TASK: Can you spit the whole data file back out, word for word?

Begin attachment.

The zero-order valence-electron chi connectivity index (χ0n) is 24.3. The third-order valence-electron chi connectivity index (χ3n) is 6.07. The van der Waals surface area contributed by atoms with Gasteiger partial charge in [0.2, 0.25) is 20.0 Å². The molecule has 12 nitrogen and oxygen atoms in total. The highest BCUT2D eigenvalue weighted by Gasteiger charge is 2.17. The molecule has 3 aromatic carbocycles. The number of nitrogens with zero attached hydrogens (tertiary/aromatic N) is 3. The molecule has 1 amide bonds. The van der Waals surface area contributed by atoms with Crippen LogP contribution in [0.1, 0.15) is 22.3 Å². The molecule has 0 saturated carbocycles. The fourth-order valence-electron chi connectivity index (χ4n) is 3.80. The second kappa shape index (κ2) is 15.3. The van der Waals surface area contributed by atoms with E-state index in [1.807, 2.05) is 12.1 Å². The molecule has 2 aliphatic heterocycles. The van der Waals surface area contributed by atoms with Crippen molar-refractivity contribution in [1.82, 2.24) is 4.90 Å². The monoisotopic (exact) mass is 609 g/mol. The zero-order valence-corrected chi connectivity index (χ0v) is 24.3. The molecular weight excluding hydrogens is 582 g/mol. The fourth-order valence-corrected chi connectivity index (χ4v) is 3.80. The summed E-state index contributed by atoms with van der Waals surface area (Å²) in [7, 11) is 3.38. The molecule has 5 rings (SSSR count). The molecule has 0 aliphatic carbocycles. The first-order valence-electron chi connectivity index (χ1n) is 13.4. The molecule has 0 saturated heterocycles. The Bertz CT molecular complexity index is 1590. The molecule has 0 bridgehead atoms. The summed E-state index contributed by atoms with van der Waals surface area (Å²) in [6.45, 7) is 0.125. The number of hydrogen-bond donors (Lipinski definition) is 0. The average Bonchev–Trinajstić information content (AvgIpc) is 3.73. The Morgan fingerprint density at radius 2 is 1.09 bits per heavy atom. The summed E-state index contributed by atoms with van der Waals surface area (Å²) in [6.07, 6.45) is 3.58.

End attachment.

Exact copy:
The zero-order valence-electron chi connectivity index (χ0n) is 24.3. The third-order valence-electron chi connectivity index (χ3n) is 6.07. The van der Waals surface area contributed by atoms with Gasteiger partial charge in [0.2, 0.25) is 20.0 Å². The molecule has 12 nitrogen and oxygen atoms in total. The highest BCUT2D eigenvalue weighted by Gasteiger charge is 2.17. The molecule has 3 aromatic carbocycles. The number of nitrogens with zero attached hydrogens (tertiary/aromatic N) is 3. The molecule has 1 amide bonds. The van der Waals surface area contributed by atoms with Crippen LogP contribution in [0.1, 0.15) is 22.3 Å². The molecule has 0 saturated carbocycles. The fourth-order valence-electron chi connectivity index (χ4n) is 3.80. The second kappa shape index (κ2) is 15.3. The van der Waals surface area contributed by atoms with E-state index in [1.807, 2.05) is 12.1 Å². The molecule has 2 aliphatic heterocycles. The van der Waals surface area contributed by atoms with Crippen molar-refractivity contribution in [1.82, 2.24) is 4.90 Å². The monoisotopic (exact) mass is 609 g/mol. The zero-order valence-corrected chi connectivity index (χ0v) is 24.3. The molecular weight excluding hydrogens is 582 g/mol. The fourth-order valence-corrected chi connectivity index (χ4v) is 3.80. The summed E-state index contributed by atoms with van der Waals surface area (Å²) in [7, 11) is 3.38. The molecule has 5 rings (SSSR count). The molecule has 0 aliphatic carbocycles. The first-order valence-electron chi connectivity index (χ1n) is 13.4. The molecule has 0 saturated heterocycles. The Bertz CT molecular complexity index is 1590. The molecule has 0 bridgehead atoms. The summed E-state index contributed by atoms with van der Waals surface area (Å²) in [6.45, 7) is 0.125. The number of hydrogen-bond donors (Lipinski definition) is 0. The average Bonchev–Trinajstić information content (AvgIpc) is 3.73. The Morgan fingerprint density at radius 2 is 1.09 bits per heavy atom. The summed E-state index contributed by atoms with van der Waals surface area (Å²) in [6.07, 6.45) is 3.58.